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Social and behavioural aspects of prevention oral session 1—Changes over time: evolution of individual and population level patterns
O2-S1.06 Community responses to an HIV epidemic in South India: knowledge, moral panic and cultural inertia
  1. J Bradley1,
  2. S Rajaram2,
  3. BM Ramesh3,
  4. P Bhattacharjee3,
  5. S Isac3,
  6. A Lobo3,
  7. S Moses4,
  8. J Blanchard4,
  9. R Washington3,
  10. M Alary1
  1. 1Laval University, Bangalore, India
  2. 2CHARME Project, Bangalore, India
  3. 3Karnataka Health Promotion Trust, Bangalore, India
  4. 4University of Manitoba, Winnipeg, Canada

Abstract

Background Studies have shown that as communities face serious threats to traditional values, such as that posed by HIV, cultural inertia may result, whereby existing trends towards more liberalised views of sexuality are stalled, particularly among the educated and youth. We examined changes in attitudes around HIV in Bagalkot district, south India, between 2003 and 2009.

Methods General population surveys were conducted in 2003 and 2009, among approximately 6600 randomly sampled men and women in 10 villages and 20 urban blocks. Questions about HIV knowledge, sexuality, gender and condoms were included.

Results Knowledge of HIV increased from 77% in 2003 to 88% in 2009, and condom awareness increased significantly (37.4%–65.4%). However, in 2009, only 23% of people mentioned condoms spontaneously as a means of preventing transmission (an increase from 8% in 2003). There was an increase in those who thought sex workers should be compulsorily tested for HIV (63.0% vs 73.5%, p=0.01). An increasing number of people agreed that it is wrong to talk about sex" (24.2% vs 29.2%, p=0.05), especially women (21.9% vs 32.4%, p<0.01). There was an increase in those who thought it “wrong to talk about AIDS in a respectable family” (16.4% vs 0.22.1%, p=0.01), largely among urban women, youth and the more educated, and more in 2009 thought it improper for respectable people to discuss condoms (5.5% vs 17.9%, p<0.01). In 2003, 11.8% agreed that “access to condoms promotes promiscuity”, increasing to 29.5% in 2009 (p<0.01). Men, educated people, urbanites and young people under 25 were the most likely to believe this. Sex education was thought to be equally damaging, especially among women and young people, with more agreeing that it promotes sexual activity and promiscuity in 2009 than in 2003 (19.3% vs 30.2%, p<0.01).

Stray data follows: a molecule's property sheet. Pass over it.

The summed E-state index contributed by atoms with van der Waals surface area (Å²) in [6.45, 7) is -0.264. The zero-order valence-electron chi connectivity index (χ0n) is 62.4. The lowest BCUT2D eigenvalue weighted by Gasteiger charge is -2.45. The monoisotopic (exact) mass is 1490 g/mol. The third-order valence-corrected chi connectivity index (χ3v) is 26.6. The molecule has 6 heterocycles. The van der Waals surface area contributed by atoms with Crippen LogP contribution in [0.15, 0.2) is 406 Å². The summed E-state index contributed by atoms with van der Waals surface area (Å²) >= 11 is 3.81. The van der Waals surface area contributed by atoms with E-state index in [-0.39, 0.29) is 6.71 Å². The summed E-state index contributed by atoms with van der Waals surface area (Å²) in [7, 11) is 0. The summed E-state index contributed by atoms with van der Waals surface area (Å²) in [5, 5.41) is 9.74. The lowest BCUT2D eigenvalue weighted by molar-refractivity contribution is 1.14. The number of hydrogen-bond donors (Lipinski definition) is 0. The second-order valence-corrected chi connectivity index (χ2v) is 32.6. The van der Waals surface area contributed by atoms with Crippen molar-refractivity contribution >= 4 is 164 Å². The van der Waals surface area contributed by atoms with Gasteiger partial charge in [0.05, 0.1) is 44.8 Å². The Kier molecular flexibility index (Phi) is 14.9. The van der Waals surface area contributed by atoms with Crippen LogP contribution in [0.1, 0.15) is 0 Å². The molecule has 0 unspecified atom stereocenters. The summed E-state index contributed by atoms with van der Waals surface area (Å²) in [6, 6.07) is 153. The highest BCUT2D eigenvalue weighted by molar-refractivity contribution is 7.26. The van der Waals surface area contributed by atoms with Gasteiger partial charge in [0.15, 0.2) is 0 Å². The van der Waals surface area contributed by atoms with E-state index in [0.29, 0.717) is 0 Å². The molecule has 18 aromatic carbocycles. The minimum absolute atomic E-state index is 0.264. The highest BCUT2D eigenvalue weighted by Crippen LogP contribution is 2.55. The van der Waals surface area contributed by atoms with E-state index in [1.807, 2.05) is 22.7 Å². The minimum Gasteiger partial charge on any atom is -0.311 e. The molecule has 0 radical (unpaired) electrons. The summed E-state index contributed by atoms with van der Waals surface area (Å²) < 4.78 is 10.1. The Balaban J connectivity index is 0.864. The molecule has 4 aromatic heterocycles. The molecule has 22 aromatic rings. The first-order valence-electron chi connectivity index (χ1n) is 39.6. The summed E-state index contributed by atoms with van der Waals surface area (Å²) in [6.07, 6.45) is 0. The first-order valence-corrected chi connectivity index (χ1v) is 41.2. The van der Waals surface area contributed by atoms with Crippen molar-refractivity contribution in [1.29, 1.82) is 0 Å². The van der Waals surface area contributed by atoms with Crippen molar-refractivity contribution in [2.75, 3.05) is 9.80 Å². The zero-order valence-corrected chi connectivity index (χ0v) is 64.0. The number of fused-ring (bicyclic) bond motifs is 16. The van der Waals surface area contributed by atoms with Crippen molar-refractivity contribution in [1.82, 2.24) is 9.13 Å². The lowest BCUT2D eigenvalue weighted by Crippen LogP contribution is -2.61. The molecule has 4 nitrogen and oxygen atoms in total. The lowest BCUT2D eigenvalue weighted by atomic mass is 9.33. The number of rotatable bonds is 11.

Conclusions Although scapegoats (in the form of sex workers) were increasingly identified by the community, stigma towards those with HIV appeared to have reduced significantly. Despite increased knowledge and positive changes around stigma, fear of change to cultural mores was apparent, with unwillingness to embrace openness and discuss sexuality. Young and educated respondents appeared to be the most regressive thinkers, reflecting a cultural inertia that mirrors studies of other threats to traditional societal values. More effort is required to educate young people about healthy sexuality, openness and safe sex.

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